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How to test RAM and find errors

Bad memory

Gaming PCs are, unfortunately, no more resistant to memory mishaps than any other type of computer. But if you learn how to test RAM for errors, you can at least figure out the true cause of a crash or a booting error, in turn opening up the chance to find a fix (or just letting yourself know that you need to buy new RAM).

In this guide we’ll go over a couple of different RAM testing tools, both free to download and use. The first, Windows Memory Diagnostic, is built right into Windows (including Windows 11) and offers an easy option for finding possible RAM problems. For a deeper investigation, you can also try MemTest86, which requires a bit more legwork (including some BIOS changes) but will more thoroughly search your RAM for errors.


Two sticks of Geil RGB DDR5 RAM installed in a motherboard.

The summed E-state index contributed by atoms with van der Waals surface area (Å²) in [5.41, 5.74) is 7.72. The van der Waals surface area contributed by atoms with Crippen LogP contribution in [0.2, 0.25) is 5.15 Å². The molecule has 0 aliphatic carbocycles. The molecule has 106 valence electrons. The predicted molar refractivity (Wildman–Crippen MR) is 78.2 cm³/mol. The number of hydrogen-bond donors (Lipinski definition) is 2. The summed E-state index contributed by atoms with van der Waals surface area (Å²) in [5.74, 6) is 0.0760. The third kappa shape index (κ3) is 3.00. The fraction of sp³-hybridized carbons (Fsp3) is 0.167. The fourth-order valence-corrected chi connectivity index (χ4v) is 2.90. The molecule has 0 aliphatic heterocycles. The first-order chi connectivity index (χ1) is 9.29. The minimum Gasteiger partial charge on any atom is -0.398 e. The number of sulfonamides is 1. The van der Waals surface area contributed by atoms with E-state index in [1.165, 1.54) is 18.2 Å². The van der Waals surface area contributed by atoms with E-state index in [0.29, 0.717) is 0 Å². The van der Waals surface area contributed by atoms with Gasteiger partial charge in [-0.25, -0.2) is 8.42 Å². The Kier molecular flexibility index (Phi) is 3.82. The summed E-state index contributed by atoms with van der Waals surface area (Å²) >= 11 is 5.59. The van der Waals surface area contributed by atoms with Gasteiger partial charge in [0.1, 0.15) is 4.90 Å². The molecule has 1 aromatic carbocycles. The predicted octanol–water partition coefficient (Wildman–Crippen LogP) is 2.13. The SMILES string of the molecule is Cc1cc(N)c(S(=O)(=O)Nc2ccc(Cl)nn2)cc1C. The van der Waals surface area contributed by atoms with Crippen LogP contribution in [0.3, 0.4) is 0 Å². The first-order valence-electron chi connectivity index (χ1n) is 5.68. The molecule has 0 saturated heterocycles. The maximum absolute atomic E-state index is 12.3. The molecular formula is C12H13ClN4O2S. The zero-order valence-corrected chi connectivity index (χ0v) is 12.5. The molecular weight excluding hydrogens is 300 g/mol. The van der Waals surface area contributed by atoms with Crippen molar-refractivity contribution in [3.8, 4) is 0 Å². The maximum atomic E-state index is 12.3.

How to test RAM using Windows Memory Diagnostic

This is your simplest and easiest option if you don’t fancy installing any other tools, as everything is built into Windows. However, you’ll need to block out some time for it; the tool itself claims its usage “might take several minutes”, but can actually take close to an hour, and you won’t be able to use your rig normally during that time.

Step 1: Open Windows Memory Diagnostic by searching for it in the Start menu’s search bar. Then, click “Restart now and check for problems”.

A dialogue box for Windows Memory Diagnostic, asking if the user wants to run it.

Step 2: Your PC will shut down and you’ll be treated to the sight of a blue screen for many, many minutes as Windows Memory Diagnostic searches for RAM issues. You can go off and do something more productive, as your input isn’t required at this stage, though it’s worth checking on it sporadically as the tool will say if it’s found a problem.